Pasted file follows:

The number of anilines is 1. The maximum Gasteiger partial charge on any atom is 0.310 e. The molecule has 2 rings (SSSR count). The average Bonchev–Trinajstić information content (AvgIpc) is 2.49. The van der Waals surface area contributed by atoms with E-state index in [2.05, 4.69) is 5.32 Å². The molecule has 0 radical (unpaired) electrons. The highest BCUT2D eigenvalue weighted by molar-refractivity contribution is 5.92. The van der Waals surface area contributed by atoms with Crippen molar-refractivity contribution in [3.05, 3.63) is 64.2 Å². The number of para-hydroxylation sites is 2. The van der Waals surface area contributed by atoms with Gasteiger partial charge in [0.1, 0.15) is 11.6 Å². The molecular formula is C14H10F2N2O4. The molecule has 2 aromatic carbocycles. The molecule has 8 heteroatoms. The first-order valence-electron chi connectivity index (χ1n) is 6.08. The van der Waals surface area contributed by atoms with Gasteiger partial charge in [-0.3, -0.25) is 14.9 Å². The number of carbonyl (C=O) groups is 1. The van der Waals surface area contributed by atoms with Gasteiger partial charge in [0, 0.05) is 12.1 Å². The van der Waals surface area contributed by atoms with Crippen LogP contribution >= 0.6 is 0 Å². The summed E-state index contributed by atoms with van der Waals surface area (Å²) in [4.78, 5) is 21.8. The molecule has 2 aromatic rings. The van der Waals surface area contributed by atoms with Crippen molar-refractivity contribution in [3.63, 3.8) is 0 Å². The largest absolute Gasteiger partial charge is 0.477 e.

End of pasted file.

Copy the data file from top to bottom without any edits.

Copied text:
The number of anilines is 1. The maximum Gasteiger partial charge on any atom is 0.310 e. The molecule has 2 rings (SSSR count). The average Bonchev–Trinajstić information content (AvgIpc) is 2.49. The van der Waals surface area contributed by atoms with E-state index in [2.05, 4.69) is 5.32 Å². The molecule has 0 radical (unpaired) electrons. The highest BCUT2D eigenvalue weighted by molar-refractivity contribution is 5.92. The van der Waals surface area contributed by atoms with Crippen molar-refractivity contribution in [3.05, 3.63) is 64.2 Å². The number of para-hydroxylation sites is 2. The van der Waals surface area contributed by atoms with Gasteiger partial charge in [0.1, 0.15) is 11.6 Å². The molecular formula is C14H10F2N2O4. The molecule has 2 aromatic carbocycles. The molecule has 8 heteroatoms. The first-order valence-electron chi connectivity index (χ1n) is 6.08. The van der Waals surface area contributed by atoms with Gasteiger partial charge in [-0.3, -0.25) is 14.9 Å². The number of carbonyl (C=O) groups is 1. The van der Waals surface area contributed by atoms with Gasteiger partial charge in [0, 0.05) is 12.1 Å². The van der Waals surface area contributed by atoms with Crippen LogP contribution >= 0.6 is 0 Å². The summed E-state index contributed by atoms with van der Waals surface area (Å²) in [4.78, 5) is 21.8. The molecule has 2 aromatic rings. The van der Waals surface area contributed by atoms with Crippen molar-refractivity contribution in [3.63, 3.8) is 0 Å². The largest absolute Gasteiger partial charge is 0.477 e.